Thursday, February 9, 2012

Namely Fun with Guest Blogger: Mary McCall

Win a copy of Highland Promise
(Sisters by Choice Book II)
and meet author Mary McCall
today at the Book Boost!

She's here to discuss the fun of naming characters and here's what she had to say...

One of the first things I seem to know about some of my characters is their names. For some, I honor family members. For example, my father’s name was Robert Duncan. Then in Highland Captive, I had a Baron Robert and Laird Duncan. The name Angelaspera was in an old Latin parchment; its meaning: Angel of Hope. I so loved the name that when I decided it was perfect for an abuse victim in another book. Sometimes I meet people with unusual names and write them down because the name as a word speaks to me as a writer.

Full Name/Nick Name:

In essence I am a proud parent and it is time to christen my child. I use the same care in picking a character’s name as anyone would use in naming a child. Quite often, the character’s name serves as his or her introduction to the reader. Some names suggest larger themes: Destiny, Pandora, Phoenix.

Some are selected for meaning: Alera = eagle, Justine = justice, Regina = queen. However, it is important not to select names for theme or meaning alone. Names should in some way reflect the time period and culture of a character’s ordinary world.

There are many sources for names: phone books, obituaries, name books, old manuscripts, computerized name generators, the people you meet, newspaper articles, etc. When meeting the demands of culture and time period, it is important to keep from using names so unusual that they become a distraction to the reader.

If a reader cannot read the name easily, the character is more difficult to bond with. If you are writing a medieval, be careful to fit the name to no more than a half line of typed text. (I’ve seen back covers where the hero’s name took up four lines and consequently the blurb didn’t have room to tell me anything. I didn’t buy those books).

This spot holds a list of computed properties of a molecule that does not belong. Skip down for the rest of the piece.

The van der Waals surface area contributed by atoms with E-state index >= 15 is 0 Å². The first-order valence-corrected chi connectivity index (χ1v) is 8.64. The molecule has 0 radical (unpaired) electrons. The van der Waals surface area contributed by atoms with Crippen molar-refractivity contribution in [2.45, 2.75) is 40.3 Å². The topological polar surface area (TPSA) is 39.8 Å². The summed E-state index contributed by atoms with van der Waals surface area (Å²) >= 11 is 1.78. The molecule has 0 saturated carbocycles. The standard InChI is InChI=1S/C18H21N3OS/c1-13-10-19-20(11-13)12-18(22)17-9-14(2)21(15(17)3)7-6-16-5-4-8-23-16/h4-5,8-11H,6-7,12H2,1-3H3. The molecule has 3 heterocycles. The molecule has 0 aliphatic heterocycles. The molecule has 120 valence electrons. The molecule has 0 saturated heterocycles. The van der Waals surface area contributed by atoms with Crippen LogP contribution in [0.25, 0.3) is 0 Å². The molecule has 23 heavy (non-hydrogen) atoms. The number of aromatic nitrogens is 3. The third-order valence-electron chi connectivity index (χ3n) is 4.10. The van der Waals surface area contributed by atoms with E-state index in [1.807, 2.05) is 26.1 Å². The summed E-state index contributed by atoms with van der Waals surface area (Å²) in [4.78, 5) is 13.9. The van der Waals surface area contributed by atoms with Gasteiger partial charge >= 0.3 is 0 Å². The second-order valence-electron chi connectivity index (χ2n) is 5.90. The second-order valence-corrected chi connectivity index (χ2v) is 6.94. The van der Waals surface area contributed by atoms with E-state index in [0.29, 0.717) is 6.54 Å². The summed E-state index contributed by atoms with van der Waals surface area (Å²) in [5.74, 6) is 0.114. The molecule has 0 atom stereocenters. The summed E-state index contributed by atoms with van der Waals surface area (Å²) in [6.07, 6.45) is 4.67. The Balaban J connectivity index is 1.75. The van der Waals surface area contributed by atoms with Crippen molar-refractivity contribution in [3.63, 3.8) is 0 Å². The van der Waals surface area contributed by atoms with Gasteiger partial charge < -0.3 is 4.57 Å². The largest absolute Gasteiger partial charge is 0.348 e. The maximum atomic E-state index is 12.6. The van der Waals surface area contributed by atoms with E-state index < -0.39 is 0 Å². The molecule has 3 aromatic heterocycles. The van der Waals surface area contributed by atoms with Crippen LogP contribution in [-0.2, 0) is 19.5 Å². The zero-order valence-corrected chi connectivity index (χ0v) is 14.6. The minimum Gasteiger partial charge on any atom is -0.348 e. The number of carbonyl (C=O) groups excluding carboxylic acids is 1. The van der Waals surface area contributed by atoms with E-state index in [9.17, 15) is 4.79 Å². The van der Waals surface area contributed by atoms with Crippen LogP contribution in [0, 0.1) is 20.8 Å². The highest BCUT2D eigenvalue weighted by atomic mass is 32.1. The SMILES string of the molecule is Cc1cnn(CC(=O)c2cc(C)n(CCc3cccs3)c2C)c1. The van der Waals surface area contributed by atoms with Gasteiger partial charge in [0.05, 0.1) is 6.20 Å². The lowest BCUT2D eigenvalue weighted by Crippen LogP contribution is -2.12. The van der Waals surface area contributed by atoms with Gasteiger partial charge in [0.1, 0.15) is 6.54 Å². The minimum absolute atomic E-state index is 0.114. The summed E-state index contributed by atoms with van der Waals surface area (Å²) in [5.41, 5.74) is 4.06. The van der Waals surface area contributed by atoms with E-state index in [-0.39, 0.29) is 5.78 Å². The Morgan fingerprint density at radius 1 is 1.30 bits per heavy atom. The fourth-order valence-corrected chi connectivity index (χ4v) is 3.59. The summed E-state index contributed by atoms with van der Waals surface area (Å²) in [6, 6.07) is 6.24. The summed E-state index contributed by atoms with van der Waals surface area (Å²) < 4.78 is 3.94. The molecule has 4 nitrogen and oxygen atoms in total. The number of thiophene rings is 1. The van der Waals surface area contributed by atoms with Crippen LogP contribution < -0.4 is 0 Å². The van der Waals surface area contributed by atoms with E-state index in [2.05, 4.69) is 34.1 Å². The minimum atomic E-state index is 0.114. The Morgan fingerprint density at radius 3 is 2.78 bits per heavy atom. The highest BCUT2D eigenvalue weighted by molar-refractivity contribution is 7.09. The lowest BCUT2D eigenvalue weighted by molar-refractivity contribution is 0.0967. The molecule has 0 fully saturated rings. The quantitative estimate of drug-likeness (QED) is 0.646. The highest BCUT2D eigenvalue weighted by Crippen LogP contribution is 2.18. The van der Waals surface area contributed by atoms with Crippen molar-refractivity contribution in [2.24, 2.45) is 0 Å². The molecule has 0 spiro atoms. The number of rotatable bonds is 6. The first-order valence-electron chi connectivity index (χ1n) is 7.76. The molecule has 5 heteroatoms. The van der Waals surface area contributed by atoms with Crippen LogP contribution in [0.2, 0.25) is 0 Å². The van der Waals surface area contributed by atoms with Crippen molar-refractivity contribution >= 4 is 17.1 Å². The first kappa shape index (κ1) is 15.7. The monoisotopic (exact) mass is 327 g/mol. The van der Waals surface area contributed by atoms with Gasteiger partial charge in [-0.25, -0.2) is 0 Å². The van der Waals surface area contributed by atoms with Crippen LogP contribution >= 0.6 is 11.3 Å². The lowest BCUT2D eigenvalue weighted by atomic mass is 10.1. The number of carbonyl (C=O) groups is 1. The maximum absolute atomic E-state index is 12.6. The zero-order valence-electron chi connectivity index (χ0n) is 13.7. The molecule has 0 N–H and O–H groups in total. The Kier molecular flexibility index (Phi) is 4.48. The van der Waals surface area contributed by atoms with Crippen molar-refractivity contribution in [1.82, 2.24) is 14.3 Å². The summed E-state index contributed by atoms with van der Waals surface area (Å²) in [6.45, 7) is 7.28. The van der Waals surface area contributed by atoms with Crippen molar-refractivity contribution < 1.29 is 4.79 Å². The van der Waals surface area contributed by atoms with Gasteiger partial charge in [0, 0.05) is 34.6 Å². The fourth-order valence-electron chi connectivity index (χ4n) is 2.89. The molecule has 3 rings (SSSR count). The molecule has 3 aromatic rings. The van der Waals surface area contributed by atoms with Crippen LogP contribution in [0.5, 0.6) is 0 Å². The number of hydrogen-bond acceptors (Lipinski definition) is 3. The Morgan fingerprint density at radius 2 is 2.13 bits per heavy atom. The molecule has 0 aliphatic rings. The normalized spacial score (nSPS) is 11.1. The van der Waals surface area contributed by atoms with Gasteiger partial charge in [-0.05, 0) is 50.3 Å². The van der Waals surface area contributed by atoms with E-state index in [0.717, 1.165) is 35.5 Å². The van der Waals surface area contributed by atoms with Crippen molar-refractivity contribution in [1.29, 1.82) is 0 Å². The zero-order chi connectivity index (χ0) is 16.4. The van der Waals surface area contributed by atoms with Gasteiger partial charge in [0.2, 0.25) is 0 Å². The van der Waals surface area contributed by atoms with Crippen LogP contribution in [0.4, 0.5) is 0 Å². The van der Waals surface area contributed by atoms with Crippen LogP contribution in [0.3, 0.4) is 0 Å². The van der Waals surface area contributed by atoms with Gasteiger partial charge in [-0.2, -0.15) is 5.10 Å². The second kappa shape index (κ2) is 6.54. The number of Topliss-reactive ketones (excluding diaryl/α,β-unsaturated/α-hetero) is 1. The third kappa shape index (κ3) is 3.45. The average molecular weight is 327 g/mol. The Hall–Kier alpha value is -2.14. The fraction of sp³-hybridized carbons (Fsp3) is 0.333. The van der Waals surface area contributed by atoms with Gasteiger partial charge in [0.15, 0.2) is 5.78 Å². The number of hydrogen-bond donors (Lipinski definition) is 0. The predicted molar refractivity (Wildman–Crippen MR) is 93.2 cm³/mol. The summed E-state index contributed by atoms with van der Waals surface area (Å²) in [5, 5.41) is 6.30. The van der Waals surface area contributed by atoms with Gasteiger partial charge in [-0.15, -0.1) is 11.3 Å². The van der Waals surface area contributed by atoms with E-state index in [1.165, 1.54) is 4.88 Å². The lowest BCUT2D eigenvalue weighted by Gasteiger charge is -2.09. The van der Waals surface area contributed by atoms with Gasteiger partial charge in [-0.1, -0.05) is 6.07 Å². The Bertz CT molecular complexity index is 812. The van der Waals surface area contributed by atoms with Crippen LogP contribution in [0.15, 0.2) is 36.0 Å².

The same can hold true for locations we write about, since character names in early times were often associated with locales. And sometimes character names can be translated without losing complete flavor of the time, yet be more reader friendly.

Example: Celtic: Ri Tuaithe Kaigt; King of Fire (descendant later became known by the name MacKay) King of Fire gives an air of Celtic times, yet doesn’t scare the person who reads at a fifth grade level.

The same is true of places. It is much easier for a reader to relate to Alera of Eagle’s Ridge than to Alera of Arundrydge, so I had to take extra care to explain both the heroin’s name and the locale to use the second in historical romance.

Names can also reflect occupation. Tanner, Thatcher, Smith, Chandler, etc. John the Tanner later became known as John Tanner.

Names can reflect parental devotion. I know a family who has eight children… six girls: Mary Ann, Mary Barbara, Mary Catherine, Mary Diana, Mary Ester, and Mary Frances. Can you guess their religious background. They also had a Matthew and Mark, but poor Luke and John were left out.

Meanings and connotations can be important as well. I am unlikely to name a hero Herb, or a villain Jesus.

One of my favorite names was the brainchild of Suzanne Newton in her book Reubella and the Old Focus Home. The scene where she introduces herself is delightful. She explains that she is named for her grandparents Reuben and Ella. When her parents put the names together to make hers, they didn’t know there was a virus with a similar name.

It can be fun to keep an address book handy to write down names you may like to use for future characters. As you add names, jot down why the name appealed to you at the time. Later, when you begin a new project, you may find the perfect name on hand.

A Note from the Book Boost: Great to have you here with us, Mary. We've been pals a long time and I'm so happy to hear of your recent successes! I use this same care in naming when it comes to book titles. Those feel like naming a child to me. In fact, there is only one of my titles that was subsequently changed by a publisher and it is my worst seller of all time. Go figure! Please tell us more about your latest.


A handsome meets the hag tale of love and revenge.

Ordered by King Alexander to wed an Englishwoman, Laird Brendan Sutherland heads to England to find and wed the sister of his best friend's wife to settle a debt. He intends to beget a few heirs and forget the lass. He has no use for love, and among his clanswomen, he is known as Stoneheart.

After being falsely accused of the Sin of Eve when she was twelve, Lady Faith of Hawkhurst hides her beauty beneath a hideous disguise becoming a hag in public. Due to a despicable penance given by a zealot priest, she believes she must enter a convent and live a life of penance or suffer perpetual damnation.

Learning her brother intends to ambush an approaching Highland party, Faith intercepts Brendan and his men and asks their aid in reaching the convent at Saint Bride. Brendan quickly sees through her disguise. Realizing she’s the woman he promised to wed, he agrees to take her with him when he goes home. After a court scandal, King Henry orders them to wed. Faith fears Brendan will never trust her when he learns of her deception. As they return to the Highlands with a killer on their trail, Brendan discovers he can't remain aloof from the woman destined to restore his faith in love.

Want More Mary?

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